I went on the March of the Living a couple years ago. It was the first time I’d ever been to to Poland, even though three out of four of my grandparents were born in (what was at least then) the country. It was a very interesting experience.
Poland used to be home to around 3.2 million Jews. To put that in perspective, if Poland had 3.2 million Jews today, it would have the third largest Jewish population in the world after Israel and America. Only about two hundred thousand of them survived the war.
Understandably, the ghost of the what was once European Jewry still lingers in Poland, and the country continues its attempt at coming to grips with this. Pawel Pawlikowski’s film Ida can be seen as one such effort. It is the story of one such Jewish ghost who returns to haunt those who remain.
The title character, Ida, is a young nun who has grown up in the convent and is about to take her vows and confirm herself for G-d forever. Before she does though, one of her superiors (the head nun? I’m not sure how it works…) tells her that she must visit her sole living relative, an aunt named Wanda. When she does, she learns from her aunt – a judge and former prosecutor for the communist government – that she is, in fact, Jewish, and her parents were murdered in the Holocaust. She was handed over to the church as a baby, and so spared from being slaughtered along with them.
It’s hard to tell exactly how Ida receives the news, as her entire characters comes across as a blank slate coloured in only by religious ritual. Wanda, however, sees in her the sister she loved and lost, and more or less drags her along on a mission to find out where her parents were buried and transfer their remains to the family plot in the Jewish cemetery.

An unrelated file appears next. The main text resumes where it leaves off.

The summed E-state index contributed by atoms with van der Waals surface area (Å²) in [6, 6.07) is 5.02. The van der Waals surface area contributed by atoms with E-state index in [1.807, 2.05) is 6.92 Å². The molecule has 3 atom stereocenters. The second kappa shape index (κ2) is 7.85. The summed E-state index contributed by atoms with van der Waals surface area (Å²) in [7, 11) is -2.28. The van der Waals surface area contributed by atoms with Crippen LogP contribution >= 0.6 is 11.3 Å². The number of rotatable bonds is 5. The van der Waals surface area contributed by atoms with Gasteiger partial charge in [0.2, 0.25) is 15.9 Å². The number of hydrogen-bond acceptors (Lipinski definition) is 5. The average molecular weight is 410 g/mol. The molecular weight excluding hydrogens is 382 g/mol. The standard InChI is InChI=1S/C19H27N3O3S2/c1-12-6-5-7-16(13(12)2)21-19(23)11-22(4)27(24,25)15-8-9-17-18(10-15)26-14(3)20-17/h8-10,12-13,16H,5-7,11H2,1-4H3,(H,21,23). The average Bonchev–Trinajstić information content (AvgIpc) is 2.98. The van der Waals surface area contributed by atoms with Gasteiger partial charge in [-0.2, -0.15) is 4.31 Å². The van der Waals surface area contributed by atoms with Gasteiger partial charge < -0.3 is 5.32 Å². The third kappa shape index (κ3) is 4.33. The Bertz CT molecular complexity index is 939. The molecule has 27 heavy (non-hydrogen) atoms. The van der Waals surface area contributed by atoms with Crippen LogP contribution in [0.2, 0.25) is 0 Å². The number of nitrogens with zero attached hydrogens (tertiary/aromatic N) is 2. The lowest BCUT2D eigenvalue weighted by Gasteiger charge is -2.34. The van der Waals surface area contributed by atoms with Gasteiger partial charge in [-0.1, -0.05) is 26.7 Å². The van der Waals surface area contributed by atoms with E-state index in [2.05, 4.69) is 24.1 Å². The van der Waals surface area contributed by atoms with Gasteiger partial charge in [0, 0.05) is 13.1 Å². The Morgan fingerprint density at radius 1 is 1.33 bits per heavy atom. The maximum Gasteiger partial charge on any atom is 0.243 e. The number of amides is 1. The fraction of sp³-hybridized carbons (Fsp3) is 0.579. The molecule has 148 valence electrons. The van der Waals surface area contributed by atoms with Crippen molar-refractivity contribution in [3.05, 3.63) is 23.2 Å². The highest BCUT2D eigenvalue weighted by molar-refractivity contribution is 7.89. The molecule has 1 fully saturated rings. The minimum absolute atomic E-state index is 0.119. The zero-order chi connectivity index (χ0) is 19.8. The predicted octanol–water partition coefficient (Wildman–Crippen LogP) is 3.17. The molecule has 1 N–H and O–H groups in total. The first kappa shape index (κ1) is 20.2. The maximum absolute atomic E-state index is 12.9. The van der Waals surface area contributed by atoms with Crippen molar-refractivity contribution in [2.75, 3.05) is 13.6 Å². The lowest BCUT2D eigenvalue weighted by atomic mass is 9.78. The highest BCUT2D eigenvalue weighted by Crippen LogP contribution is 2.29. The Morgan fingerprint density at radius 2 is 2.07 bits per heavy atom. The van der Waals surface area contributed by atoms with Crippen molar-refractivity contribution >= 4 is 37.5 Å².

Along the way we see the damage the war and the communist regime has had on Wanda, as she drinks, hooks up with random men, and every now and then breaks her pissy demeanour to say something honest and show just how painful Ida’s appearance in her life is, reawakening old, painful memories. At one point she says to Ida, “I won’t let you throw your life away!” And we see how Ida too is forever lost to her, too far gone from her Jewish past and family and too engulfed in the world of Christian ritual and belief for the two to ever truly connect. Wanda wishes that they could, seemingly because she sees buried somewhere in Ida the only remains of the her sister’s soul.
The defining quality of the film is its understatedness. Though there’s not an extreme shortage of dialogue, it is for the most part quiet, calmly delivered. Rather, it is the film’s black and white cinematography that speaks to the viewer. Ida, in particular, cannot be understood through her speech at all; the viewer is forced to try to pierce her placid exterior to see from her movements, her facial expressions, her lack of expressions, how she is processing her incredible experience and hitherto unknown history. Actually, it would have been good if Pawlikowski took more time with Ida to explore what this news that she is Jewish and that her parents were murdered in the Holocaust actually means to her, as what should be the film’s focal subject is treated by its main character as an almost superfluous detail.
The cinematography’s other triumph is capturing the feel of post-war soviet Poland in its dreariness and confusion, caught between the old world and the slowly but surely encroaching new Western-dominated one. An excellent and very classical European soundtrack assists in this.
To me, Ida came across as something of an allegory for the death of Polish Jewry. Either it was murdered like Ida’s family, assimilated and erased like Ida herself, or removed of its own volition, like Ida’s aunt Wanda. All that is left of it is a memory, a faded black and white photograph, and a thunder of silence. I’m not sure if this was Pawlikowski’s intention – perhaps he simply wanted to reflect on a time and a place in Poland he remembered – but that’s what I saw in the film and what I see in Poland, a far off place that will always be one of memories inherited or imagined.